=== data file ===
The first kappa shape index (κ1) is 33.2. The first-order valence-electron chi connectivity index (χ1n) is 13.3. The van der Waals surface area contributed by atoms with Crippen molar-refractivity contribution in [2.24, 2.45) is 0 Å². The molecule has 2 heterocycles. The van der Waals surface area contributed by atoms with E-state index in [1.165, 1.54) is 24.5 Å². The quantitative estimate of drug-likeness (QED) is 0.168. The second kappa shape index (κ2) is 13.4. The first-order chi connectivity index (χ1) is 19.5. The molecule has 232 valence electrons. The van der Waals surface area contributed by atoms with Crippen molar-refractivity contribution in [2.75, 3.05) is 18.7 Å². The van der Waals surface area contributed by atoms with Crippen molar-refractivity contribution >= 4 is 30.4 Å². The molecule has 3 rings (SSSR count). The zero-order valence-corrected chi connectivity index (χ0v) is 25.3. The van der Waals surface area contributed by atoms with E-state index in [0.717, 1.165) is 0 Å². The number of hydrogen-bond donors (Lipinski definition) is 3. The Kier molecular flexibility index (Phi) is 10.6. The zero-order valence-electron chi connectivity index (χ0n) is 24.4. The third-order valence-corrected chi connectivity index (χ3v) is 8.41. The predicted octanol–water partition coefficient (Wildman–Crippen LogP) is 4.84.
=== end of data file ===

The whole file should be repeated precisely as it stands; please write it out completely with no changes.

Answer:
The first kappa shape index (κ1) is 33.2. The first-order valence-electron chi connectivity index (χ1n) is 13.3. The van der Waals surface area contributed by atoms with Crippen molar-refractivity contribution in [2.24, 2.45) is 0 Å². The molecule has 2 heterocycles. The van der Waals surface area contributed by atoms with E-state index in [1.165, 1.54) is 24.5 Å². The quantitative estimate of drug-likeness (QED) is 0.168. The second kappa shape index (κ2) is 13.4. The first-order chi connectivity index (χ1) is 19.5. The molecule has 232 valence electrons. The van der Waals surface area contributed by atoms with Crippen molar-refractivity contribution in [2.75, 3.05) is 18.7 Å². The van der Waals surface area contributed by atoms with Crippen molar-refractivity contribution >= 4 is 30.4 Å². The molecule has 3 rings (SSSR count). The zero-order valence-corrected chi connectivity index (χ0v) is 25.3. The van der Waals surface area contributed by atoms with E-state index in [0.717, 1.165) is 0 Å². The number of hydrogen-bond donors (Lipinski definition) is 3. The Kier molecular flexibility index (Phi) is 10.6. The zero-order valence-electron chi connectivity index (χ0n) is 24.4. The third-order valence-corrected chi connectivity index (χ3v) is 8.41. The predicted octanol–water partition coefficient (Wildman–Crippen LogP) is 4.84.